Across cities, towns and countryside, there are around 160,000 more households in Scotland than a decade ago.
The rise in the number of people living alone and overall population growth – particularly among the older generation – has helped to drive the number of occupied households around the country.
The Highlands and Islands have recorded some of the biggest proportionate rises in household numbers between 2005 and 2015, according to National Records of Scotland, with Edinburgh witnessing the largest increase in real terms.
Orkney recorded a 13.6 per cent rise in households during the decade – the highest rate in the country.
While the rise is partly due to the number of single older people, the islands have experienced increased net migration in recent years due to quality of life and employment opportunities, such as the Flotta oil terminal and the European Marine Energy Centre at Stromness.
Currently, there is more demand for one-bedroom properties on Orkney than any other kind of accommodation, a spokesman for Orkney Isles council said.
Convener Steven Heddle added: “Our islands regularly top quality of life surveys looking at the best places to live in Scotland.
“A number of factors contribute to this and help explain why our population – and the number of households – are rising. We have a wonderful environment, high levels of employment, a low crime rate – and even our rainfall is below the Scottish average.
“The people who live here combine a strong and traditional sense of community with a forward-thinking, self-reliant, ambitious, can-do attitude that makes this a very special place to live and work.”
The number of households in Orkney is projected to grow by 17 per cent in the 25 years to 2037, a separate report by Audit Scotland found in 2014.
Around a quarter of households will be lived in by the over 75s by that time – around double the current rate.
Planning future services and maintaining communities on Orkney face a “major challenge” due to population changes and household growth, Audit Scotland found.
The Highlands also witnessed a significant growth in household numbers, with 12,042 more homes created between 2005 and 2015 – and increase of 12.7 per cent.
Inverness, the Inner Moray Firth, Badenoch and Strathspey and the Isle of Skye have seen the largest growth, a spokeswoman for Highland Council said.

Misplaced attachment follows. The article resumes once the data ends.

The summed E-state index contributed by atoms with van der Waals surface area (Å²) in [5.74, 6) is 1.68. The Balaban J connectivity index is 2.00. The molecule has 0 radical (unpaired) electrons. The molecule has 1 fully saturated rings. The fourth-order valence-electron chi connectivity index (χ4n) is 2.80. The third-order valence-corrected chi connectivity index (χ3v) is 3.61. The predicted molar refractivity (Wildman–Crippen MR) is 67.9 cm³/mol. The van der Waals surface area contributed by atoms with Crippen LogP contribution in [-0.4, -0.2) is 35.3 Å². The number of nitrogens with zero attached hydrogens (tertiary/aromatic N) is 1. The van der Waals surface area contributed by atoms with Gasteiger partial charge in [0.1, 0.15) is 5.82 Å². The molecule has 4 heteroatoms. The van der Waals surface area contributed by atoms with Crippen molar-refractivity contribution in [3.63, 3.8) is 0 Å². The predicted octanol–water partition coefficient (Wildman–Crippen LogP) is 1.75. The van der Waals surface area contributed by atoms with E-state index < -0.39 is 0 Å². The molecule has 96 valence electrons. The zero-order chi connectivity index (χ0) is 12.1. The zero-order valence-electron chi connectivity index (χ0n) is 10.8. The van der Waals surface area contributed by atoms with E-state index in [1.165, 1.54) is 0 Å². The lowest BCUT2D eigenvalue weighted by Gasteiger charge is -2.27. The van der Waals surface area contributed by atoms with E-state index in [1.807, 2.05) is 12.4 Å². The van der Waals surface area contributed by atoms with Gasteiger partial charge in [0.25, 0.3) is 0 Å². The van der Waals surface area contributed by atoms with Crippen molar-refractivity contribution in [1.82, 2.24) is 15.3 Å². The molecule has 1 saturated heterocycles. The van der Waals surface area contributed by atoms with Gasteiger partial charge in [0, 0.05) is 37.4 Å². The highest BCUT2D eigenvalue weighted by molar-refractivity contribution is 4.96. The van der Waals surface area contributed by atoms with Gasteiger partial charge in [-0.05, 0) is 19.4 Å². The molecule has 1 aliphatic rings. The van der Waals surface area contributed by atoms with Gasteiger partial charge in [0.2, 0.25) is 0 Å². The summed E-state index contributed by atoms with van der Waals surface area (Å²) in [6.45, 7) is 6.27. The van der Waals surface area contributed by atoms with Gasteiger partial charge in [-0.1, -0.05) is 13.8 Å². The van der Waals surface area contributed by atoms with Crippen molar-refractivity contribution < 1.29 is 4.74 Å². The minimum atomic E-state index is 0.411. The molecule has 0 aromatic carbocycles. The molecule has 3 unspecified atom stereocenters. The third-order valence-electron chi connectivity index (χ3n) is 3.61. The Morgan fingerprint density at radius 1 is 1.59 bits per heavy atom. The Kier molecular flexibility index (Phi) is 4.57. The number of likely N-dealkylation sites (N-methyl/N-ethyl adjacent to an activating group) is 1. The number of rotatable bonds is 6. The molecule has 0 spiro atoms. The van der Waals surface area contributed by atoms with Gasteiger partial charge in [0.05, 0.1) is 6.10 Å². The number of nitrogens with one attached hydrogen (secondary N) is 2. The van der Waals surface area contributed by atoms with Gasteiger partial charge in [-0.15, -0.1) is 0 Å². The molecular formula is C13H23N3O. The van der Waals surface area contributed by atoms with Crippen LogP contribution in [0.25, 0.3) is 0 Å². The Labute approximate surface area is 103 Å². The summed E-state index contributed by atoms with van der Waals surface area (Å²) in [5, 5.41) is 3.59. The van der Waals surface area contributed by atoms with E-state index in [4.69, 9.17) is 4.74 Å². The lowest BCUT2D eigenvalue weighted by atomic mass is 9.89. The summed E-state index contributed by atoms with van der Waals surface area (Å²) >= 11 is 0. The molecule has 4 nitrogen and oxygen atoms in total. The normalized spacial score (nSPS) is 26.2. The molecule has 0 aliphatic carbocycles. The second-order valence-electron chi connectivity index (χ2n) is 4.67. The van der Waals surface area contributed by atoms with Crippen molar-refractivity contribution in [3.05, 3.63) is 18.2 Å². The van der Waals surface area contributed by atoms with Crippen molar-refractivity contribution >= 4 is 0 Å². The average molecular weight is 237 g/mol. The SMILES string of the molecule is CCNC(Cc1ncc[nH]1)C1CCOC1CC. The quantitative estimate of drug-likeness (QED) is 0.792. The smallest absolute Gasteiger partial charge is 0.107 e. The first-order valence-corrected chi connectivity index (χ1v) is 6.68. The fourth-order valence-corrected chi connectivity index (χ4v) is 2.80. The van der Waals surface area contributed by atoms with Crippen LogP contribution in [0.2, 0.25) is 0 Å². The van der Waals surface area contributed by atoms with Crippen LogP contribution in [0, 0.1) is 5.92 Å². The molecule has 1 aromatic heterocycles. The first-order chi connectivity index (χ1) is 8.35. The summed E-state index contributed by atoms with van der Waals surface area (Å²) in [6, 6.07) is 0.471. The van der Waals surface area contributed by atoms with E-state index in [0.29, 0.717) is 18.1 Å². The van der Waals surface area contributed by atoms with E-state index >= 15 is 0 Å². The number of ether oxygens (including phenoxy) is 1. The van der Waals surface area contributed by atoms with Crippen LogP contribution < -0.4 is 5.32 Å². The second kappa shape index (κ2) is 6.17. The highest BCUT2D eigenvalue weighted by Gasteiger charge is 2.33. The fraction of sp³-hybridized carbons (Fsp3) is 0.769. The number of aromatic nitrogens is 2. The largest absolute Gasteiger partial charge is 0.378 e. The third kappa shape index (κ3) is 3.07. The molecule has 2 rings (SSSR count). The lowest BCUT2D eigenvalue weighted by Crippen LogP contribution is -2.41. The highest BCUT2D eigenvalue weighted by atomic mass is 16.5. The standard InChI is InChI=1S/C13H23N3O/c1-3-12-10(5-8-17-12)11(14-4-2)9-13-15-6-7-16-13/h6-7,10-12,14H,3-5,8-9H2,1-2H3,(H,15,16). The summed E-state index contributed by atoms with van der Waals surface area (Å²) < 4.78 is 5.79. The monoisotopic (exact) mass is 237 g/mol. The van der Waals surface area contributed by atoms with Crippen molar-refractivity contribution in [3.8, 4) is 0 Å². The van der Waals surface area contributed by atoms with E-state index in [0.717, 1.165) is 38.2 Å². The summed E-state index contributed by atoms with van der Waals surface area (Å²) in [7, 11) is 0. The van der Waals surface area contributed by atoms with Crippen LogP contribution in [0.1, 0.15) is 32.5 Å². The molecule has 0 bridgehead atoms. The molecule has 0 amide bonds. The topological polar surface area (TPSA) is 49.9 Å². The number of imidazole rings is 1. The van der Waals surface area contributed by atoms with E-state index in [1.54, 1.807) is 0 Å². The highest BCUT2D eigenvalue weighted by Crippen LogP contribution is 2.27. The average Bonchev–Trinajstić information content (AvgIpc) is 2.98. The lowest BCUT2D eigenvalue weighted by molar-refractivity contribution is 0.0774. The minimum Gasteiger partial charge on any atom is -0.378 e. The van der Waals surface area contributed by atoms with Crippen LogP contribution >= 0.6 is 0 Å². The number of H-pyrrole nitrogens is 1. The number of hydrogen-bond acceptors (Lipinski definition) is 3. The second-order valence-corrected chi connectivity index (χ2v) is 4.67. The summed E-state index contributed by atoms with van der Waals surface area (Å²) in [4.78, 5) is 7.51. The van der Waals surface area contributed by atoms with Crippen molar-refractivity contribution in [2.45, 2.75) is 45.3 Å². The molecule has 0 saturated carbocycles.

Stuart Black, Highland Council’s director of planning, development and infrastructure, said the Highland economy had grown just behind Aberdeenshire’s in recent times.
He added: “We have benefited from a more diverse economy with strong performance in the energy sector – renewables and until recently oil and gas, tourism and the construction sector which has been supported by public investment with major projects like new schools across the Highlands and the Inverness campus.
“This will continue with investment in projects like the A9 dualling and the ongoing roll-out of superfast broadband.”
Aberdeenshire had the third highest rate of household growth over the decade at 12.5 per cent, with the rise largely due to the oil and gas boom but also driven by the availability of land.
The market town of Inverurie has witnesses the largest growth, with more than 1,100 homes built over the past decade, with Portlethen (885), Peterhead (818) and Westhill (822) also significantly expanding.
Edinburgh has seen the largest increase in real terms, with 18,283 more households recorded in 2015 than in 2005 – an increase of 8.6 per cent.
Dundee was the only council area in Scotland where the number of households fell between 2014 and 2015, with 76 fewer homes recorded, National Records of Scotland (NRS) said.
NRS said the reduction was mainly down to the demolition of unoccupied properties.
Overall. Scotland had 2,557,582 dwellings and 2,433,956 households – dwellings which are occupied – by the end of 2015.
The Commission on Housing and Wellbeing recommended last year that the Scottish Government should build at least 23,000 homes a year until 2020 to keep up with population growth and housing standards.